Justia columnist and Hofstra law professor Joanna Grossman and Justia guest columnist and Stanford law professor Lawrence Friedman together comment on an epic contest over an estate that totaled over $300 million. Grossman and Friedman explain why the estate at issue, belonging to a woman named Huguette Clark, raised a host of complex issues that were ripe for a will contest, and they comment on the possibility that the will contest might have been avoided in various ways.
Justia columnist, George Washington law professor, and economist Neil Buchanan expresses very strong disagreement with the economic policies of Germany’s Chancellor Angela Merkel, who recently claimed electoral victory. Buchanan contends that Merkel’s policies are bad for Europe, the United States, and the world, and carefully details the reasons behind his conclusions. Though Merkel is little known by Americans, as Buchanan notes, she will surely exert influence on the U.S., so, Buchanan warns, Americans ought to take more notice of her policies and influence.
Justia columnist and Cornell law professor Michael Dorf contends that mass shootings will never lead to gun-control laws. While he notes that the gun lobby plainly plays a role in that situation, Dorf also sees the difficulty of getting such laws passed as a failure of democracy: Although more people favor than oppose additional gun-control measures, the gun-control opponents appear to favor gun rights with greater intensity than the intensity with which the majority favors gun control.
Justia columnist and University of Washington law professor Anita Ramasastry comments on a Southern California school district’s decision to retain a private firm to search the Web and look for public posts, photos, tweets, and other communications made by its students. The district’s stated purpose for retaining the firm is to prevent students from harming others—and, in particular, to stop cyberbullying. But Ramasastry notes that the company that does the monitoring also finds out a lot of other information about students, as well.
In this second of a series of columns on the death penalty in California, Justia guest columnist and Loyola Law School professor Paula Mitchell describes a procedural dilemma facing federal courts in states with the death penalty. Mitchell explains that under a Supreme Court case decided earlier this year, federal courts are not required to stay habeas corpus proceedings for death row inmates who are mentally incompetent. She describes the absurd result this holding creates and calls on death penalty states to implement alternative dispute resolution programs in order to reduce miscarriages of justice and end “taxpayer expenditures on pointless litigation.”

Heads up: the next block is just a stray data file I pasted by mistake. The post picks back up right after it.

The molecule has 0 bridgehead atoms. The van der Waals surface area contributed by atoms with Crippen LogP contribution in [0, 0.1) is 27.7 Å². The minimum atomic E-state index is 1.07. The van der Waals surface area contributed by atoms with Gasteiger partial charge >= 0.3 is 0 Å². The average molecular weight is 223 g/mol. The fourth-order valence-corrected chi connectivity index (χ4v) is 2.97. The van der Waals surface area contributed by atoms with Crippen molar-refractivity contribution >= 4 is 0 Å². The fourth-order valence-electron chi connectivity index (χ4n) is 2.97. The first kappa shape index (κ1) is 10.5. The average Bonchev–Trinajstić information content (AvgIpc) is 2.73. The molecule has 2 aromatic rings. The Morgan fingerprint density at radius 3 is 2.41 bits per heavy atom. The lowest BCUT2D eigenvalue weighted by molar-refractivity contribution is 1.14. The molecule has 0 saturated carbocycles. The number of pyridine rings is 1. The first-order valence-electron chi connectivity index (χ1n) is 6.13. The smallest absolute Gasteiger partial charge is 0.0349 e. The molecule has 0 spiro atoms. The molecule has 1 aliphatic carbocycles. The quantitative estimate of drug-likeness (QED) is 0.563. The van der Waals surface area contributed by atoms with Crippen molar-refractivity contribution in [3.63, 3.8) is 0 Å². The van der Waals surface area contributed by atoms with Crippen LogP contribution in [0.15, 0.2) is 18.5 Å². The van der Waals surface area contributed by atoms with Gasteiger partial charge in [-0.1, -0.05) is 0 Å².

Justia columnist and attorney Julie Hilden comments on a recent Ninth Circuit case regarding the tension between the right to free speech and fears that such speech might spur school violence. Another issue that the case raises is whether the well-known Tinker test for public school student speech needs to be modified or augmented in the Internet Age.
Justia columnist and former counsel to the president John Dean comments on the case of Sarah Jones v. Dirty World Entertainment, which he notes raises a fundamental question about the scope of immunity from defamation liability for Internet Service Providers under Section 230 of The Communications Decency Act (CDA). Dean predicts that the case will be watched closely, as an indication of whether the courts will, in fact, start policing the nearly unlimited immunity that has evolved under Section 230. There are good arguments on both sides of this case, Dean notes, making the case an especially interesting one.
For this year’s Constitution Day, Justia columnist and Cardozo law professor Marci Hamilton comments on three key flaws in the Constitution of 1787. She comments, specifically, on the original Constitution as to the issues of slavery, women’s suffrage, and the civil rights of gay men and lesbians.
Justia columnist and Cornell law professor Sherry Colb comments on the United States Supreme Court’s June grant of certiorari in Cline v. Oklahoma Coalition for Reproductive Justice. The new case confronts the regulation of medically induced abortion and, Colb predicts, may prove to be important and surprising. Colb provides a particular focus here on Justice Kennedy’s possible views on abortion issues.
Justia columnist and Hofstra law professor Joanna Grossman, and Justia guest columnist and University of Pittsburgh law professor Deborah Brake comment on the 40th anniversary of Title IX, which transformed athletics for women and girls. Yet, they note, serious problems remain. Grossman and Brake note issues such as the cost of prizing masculinity in sports and the collateral damage of masculinity, including rape, gang-rape, and male-on-male hazing and assault. They also discuss the daunting task of changing sport culture, suggesting that community sports programs, especially in the younger years, should encourage more co-ed play, so that kids learn young to respect all athletes, both male and female, at a young age.